concern the merits of the case and to protect the privacy of
Dr. Willmore, the Court conducted the inquiry in
March 2, 2017, the Court consulted with Dr. Willmore
concerning his health concerns and status as a potential
witness in the March trial. Without going into specifics,
both Dr. Willmore's condition and the medication he is on
to treat the illness impact his cognitive function and
ability to testify at trial or at a deposition. Dr. Willmore
also expressed that the prognosis for his return to full
health is uncertain. The Court is satisfied that given Dr.
Willmore's current condition, no accommodation could be
made that would allow him to testify at trial or to sit for a
Federal Rules of Civil Procedure do not expressly delineate
the process or standard a court should utilize when faced
with a motion to substitute an expert. When faced with such a
motion, district courts in this Circuit take one of two
approaches. Certain courts view the motion as a request to
reopen the deadlines imposed in the scheduling order under
Federal Rule of Civil Procedure 16(b)(4). See e.g.,
Lincoln Nat. Life Ins. Co. v. Transamerica Fin. Life Ins.
Co., No. 1:04-CV-396, 2010 WL 3892860, at *2 (N.D. Ind.
Sept. 30, 2010). While other courts utilize Rule 26(a)(2)(D)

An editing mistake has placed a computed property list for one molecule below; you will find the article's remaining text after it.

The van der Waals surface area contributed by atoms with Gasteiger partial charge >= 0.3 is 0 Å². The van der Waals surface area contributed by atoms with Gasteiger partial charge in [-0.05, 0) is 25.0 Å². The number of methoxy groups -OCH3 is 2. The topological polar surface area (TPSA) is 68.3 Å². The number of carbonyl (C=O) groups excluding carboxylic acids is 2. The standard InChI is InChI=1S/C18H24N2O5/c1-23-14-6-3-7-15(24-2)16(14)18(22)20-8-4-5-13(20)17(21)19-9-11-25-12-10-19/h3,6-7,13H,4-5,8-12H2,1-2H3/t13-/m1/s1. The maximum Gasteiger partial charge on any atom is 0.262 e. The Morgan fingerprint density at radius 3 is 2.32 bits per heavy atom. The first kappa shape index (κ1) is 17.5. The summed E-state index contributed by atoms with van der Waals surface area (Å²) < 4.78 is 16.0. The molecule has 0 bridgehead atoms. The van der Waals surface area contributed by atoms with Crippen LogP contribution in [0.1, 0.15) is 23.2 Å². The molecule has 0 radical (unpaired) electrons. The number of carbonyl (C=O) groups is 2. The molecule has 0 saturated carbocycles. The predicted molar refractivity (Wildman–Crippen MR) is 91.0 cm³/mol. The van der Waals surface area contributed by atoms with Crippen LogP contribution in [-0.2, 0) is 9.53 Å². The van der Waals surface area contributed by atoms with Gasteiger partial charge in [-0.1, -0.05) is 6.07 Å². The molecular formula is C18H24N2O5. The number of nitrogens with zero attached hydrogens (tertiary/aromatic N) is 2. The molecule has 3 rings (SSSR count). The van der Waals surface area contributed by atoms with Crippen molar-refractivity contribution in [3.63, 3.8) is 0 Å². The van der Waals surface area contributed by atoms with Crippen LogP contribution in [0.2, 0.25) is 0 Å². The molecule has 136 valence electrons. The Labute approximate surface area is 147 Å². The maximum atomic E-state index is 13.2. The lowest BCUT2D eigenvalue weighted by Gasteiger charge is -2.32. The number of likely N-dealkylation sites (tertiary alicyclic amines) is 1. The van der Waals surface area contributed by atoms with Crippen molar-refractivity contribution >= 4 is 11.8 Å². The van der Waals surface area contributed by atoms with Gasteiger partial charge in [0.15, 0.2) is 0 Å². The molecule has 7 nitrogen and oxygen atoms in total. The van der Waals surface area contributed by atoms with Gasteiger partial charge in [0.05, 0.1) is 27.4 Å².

and 37(c)(1) to analyze whether the replacement expert should
be excluded as a discovery violation. See e.g., Assaf v.
Cottrell, Inc., No. 10 CV 0085, 2012 WL 245196, at *2
(N.D. Ill. Jan. 26, 2012).
analysis under Rule 16(b)(4) requires the Court to assess
whether the party's request demonstrates good cause. When
considering whether good cause exists, “the primary
consideration for district courts is the diligence of the
party seeking amendment.” Alioto v. Town of
Lisbon, 651 F.3d 715, 720 (7th Cir. 2011). Rule 37(c)(1)
requires the Court to assess whether there is a substantial
justification or harm associated with the failure to
disclosure the expert. Fed.R.Civ.P. 37(c)(1); Tribble v.
Evangelides, 670 F.3d 753, 758 (7th Cir. 2012), as
amended (Feb. 2, 2012). In making a Rule 37(c)(1)
determination, the Court is to consider: (1) the prejudice or
surprise in fact of the party against whom the excluded
witnesses would have testified; (2) the ability of that party